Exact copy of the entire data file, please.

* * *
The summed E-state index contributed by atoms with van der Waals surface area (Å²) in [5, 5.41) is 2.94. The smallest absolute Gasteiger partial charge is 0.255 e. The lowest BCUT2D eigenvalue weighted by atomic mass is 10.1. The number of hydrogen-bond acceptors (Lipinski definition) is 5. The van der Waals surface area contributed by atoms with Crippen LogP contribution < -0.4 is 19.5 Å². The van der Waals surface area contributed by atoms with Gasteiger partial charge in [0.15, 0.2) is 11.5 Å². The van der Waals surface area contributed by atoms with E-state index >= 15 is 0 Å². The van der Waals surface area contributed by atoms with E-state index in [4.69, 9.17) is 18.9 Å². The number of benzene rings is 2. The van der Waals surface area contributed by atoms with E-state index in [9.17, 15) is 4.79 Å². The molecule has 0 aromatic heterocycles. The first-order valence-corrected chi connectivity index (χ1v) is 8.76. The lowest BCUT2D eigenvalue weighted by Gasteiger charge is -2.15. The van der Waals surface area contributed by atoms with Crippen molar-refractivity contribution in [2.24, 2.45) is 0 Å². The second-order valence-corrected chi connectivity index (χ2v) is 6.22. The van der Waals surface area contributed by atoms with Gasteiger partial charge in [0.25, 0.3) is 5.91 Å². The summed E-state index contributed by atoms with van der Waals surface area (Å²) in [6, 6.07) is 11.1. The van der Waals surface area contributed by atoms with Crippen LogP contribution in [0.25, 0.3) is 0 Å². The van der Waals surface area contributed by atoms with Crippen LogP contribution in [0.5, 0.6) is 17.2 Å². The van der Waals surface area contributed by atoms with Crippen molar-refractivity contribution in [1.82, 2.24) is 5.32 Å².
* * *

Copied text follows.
The summed E-state index contributed by atoms with van der Waals surface area (Å²) in [5, 5.41) is 2.94. The smallest absolute Gasteiger partial charge is 0.255 e. The lowest BCUT2D eigenvalue weighted by atomic mass is 10.1. The number of hydrogen-bond acceptors (Lipinski definition) is 5. The van der Waals surface area contributed by atoms with Crippen LogP contribution < -0.4 is 19.5 Å². The van der Waals surface area contributed by atoms with Gasteiger partial charge in [0.15, 0.2) is 11.5 Å². The van der Waals surface area contributed by atoms with E-state index >= 15 is 0 Å². The van der Waals surface area contributed by atoms with E-state index in [4.69, 9.17) is 18.9 Å². The number of benzene rings is 2. The van der Waals surface area contributed by atoms with E-state index in [9.17, 15) is 4.79 Å². The molecule has 0 aromatic heterocycles. The first-order valence-corrected chi connectivity index (χ1v) is 8.76. The lowest BCUT2D eigenvalue weighted by Gasteiger charge is -2.15. The van der Waals surface area contributed by atoms with Crippen molar-refractivity contribution in [2.24, 2.45) is 0 Å². The second-order valence-corrected chi connectivity index (χ2v) is 6.22. The van der Waals surface area contributed by atoms with Gasteiger partial charge in [0.25, 0.3) is 5.91 Å². The summed E-state index contributed by atoms with van der Waals surface area (Å²) in [6, 6.07) is 11.1. The van der Waals surface area contributed by atoms with Crippen LogP contribution in [0.25, 0.3) is 0 Å². The van der Waals surface area contributed by atoms with Crippen LogP contribution in [0.5, 0.6) is 17.2 Å². The van der Waals surface area contributed by atoms with Crippen molar-refractivity contribution in [1.82, 2.24) is 5.32 Å².